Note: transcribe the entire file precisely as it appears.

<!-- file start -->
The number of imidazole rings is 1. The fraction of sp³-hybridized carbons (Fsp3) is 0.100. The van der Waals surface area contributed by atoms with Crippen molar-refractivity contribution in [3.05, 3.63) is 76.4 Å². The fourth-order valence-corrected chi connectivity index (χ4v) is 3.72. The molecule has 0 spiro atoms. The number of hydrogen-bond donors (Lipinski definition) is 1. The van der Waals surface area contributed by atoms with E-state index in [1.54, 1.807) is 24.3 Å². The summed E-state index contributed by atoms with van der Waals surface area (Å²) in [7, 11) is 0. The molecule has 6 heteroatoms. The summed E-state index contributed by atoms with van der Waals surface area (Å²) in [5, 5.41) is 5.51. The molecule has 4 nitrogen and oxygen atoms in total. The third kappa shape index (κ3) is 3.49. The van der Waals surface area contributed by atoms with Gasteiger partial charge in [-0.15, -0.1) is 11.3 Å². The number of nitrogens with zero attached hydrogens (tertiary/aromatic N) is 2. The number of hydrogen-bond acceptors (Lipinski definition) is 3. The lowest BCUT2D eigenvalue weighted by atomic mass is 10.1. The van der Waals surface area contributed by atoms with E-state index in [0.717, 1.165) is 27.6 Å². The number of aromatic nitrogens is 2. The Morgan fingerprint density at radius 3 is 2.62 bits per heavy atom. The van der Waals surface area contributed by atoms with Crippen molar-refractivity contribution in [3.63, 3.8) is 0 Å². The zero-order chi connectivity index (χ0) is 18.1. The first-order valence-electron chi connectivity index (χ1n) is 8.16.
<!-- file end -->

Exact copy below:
The number of imidazole rings is 1. The fraction of sp³-hybridized carbons (Fsp3) is 0.100. The van der Waals surface area contributed by atoms with Crippen molar-refractivity contribution in [3.05, 3.63) is 76.4 Å². The fourth-order valence-corrected chi connectivity index (χ4v) is 3.72. The molecule has 0 spiro atoms. The number of hydrogen-bond donors (Lipinski definition) is 1. The van der Waals surface area contributed by atoms with E-state index in [1.54, 1.807) is 24.3 Å². The summed E-state index contributed by atoms with van der Waals surface area (Å²) in [7, 11) is 0. The molecule has 6 heteroatoms. The summed E-state index contributed by atoms with van der Waals surface area (Å²) in [5, 5.41) is 5.51. The molecule has 4 nitrogen and oxygen atoms in total. The third kappa shape index (κ3) is 3.49. The van der Waals surface area contributed by atoms with Gasteiger partial charge in [-0.15, -0.1) is 11.3 Å². The number of nitrogens with zero attached hydrogens (tertiary/aromatic N) is 2. The number of hydrogen-bond acceptors (Lipinski definition) is 3. The lowest BCUT2D eigenvalue weighted by atomic mass is 10.1. The van der Waals surface area contributed by atoms with E-state index in [0.717, 1.165) is 27.6 Å². The number of aromatic nitrogens is 2. The Morgan fingerprint density at radius 3 is 2.62 bits per heavy atom. The van der Waals surface area contributed by atoms with Crippen molar-refractivity contribution in [3.63, 3.8) is 0 Å². The zero-order chi connectivity index (χ0) is 18.1. The first-order valence-electron chi connectivity index (χ1n) is 8.16.